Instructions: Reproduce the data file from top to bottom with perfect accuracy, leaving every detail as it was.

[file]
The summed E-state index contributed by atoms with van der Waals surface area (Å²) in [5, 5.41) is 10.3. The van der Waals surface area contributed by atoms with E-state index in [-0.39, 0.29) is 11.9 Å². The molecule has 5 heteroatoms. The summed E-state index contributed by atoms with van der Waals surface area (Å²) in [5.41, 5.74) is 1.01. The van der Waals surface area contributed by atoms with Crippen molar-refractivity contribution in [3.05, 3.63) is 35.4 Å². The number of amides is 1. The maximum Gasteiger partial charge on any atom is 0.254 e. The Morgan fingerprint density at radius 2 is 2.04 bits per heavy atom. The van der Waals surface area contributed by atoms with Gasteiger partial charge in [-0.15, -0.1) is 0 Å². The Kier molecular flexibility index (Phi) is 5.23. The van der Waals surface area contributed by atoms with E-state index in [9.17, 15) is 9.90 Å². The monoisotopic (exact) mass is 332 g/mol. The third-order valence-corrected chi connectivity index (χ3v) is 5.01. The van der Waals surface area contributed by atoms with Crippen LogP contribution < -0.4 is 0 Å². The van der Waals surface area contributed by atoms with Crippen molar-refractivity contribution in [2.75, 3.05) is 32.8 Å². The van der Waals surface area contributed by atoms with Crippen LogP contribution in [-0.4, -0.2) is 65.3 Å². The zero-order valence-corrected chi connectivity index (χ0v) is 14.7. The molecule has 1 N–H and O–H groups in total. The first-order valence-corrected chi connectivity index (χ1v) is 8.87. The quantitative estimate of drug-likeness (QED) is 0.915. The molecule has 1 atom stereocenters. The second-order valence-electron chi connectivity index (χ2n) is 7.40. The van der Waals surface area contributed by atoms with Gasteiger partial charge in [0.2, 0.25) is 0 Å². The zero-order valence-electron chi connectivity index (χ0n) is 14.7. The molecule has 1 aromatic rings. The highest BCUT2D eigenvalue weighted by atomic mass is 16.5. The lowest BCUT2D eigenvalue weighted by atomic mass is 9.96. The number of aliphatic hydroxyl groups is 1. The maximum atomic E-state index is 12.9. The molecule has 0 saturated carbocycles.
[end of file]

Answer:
The summed E-state index contributed by atoms with van der Waals surface area (Å²) in [5, 5.41) is 10.3. The van der Waals surface area contributed by atoms with E-state index in [-0.39, 0.29) is 11.9 Å². The molecule has 5 heteroatoms. The summed E-state index contributed by atoms with van der Waals surface area (Å²) in [5.41, 5.74) is 1.01. The van der Waals surface area contributed by atoms with Crippen molar-refractivity contribution in [3.05, 3.63) is 35.4 Å². The number of amides is 1. The maximum Gasteiger partial charge on any atom is 0.254 e. The Morgan fingerprint density at radius 2 is 2.04 bits per heavy atom. The van der Waals surface area contributed by atoms with Gasteiger partial charge in [-0.15, -0.1) is 0 Å². The Kier molecular flexibility index (Phi) is 5.23. The van der Waals surface area contributed by atoms with E-state index in [9.17, 15) is 9.90 Å². The monoisotopic (exact) mass is 332 g/mol. The third-order valence-corrected chi connectivity index (χ3v) is 5.01. The van der Waals surface area contributed by atoms with Crippen LogP contribution < -0.4 is 0 Å². The van der Waals surface area contributed by atoms with Crippen molar-refractivity contribution in [2.75, 3.05) is 32.8 Å². The van der Waals surface area contributed by atoms with Crippen LogP contribution in [-0.4, -0.2) is 65.3 Å². The zero-order valence-corrected chi connectivity index (χ0v) is 14.7. The molecule has 1 N–H and O–H groups in total. The first-order valence-corrected chi connectivity index (χ1v) is 8.87. The quantitative estimate of drug-likeness (QED) is 0.915. The molecule has 1 atom stereocenters. The second-order valence-electron chi connectivity index (χ2n) is 7.40. The van der Waals surface area contributed by atoms with Gasteiger partial charge in [0.2, 0.25) is 0 Å². The zero-order valence-electron chi connectivity index (χ0n) is 14.7. The molecule has 1 aromatic rings. The highest BCUT2D eigenvalue weighted by atomic mass is 16.5. The lowest BCUT2D eigenvalue weighted by atomic mass is 9.96. The number of aliphatic hydroxyl groups is 1. The maximum atomic E-state index is 12.9. The molecule has 0 saturated carbocycles.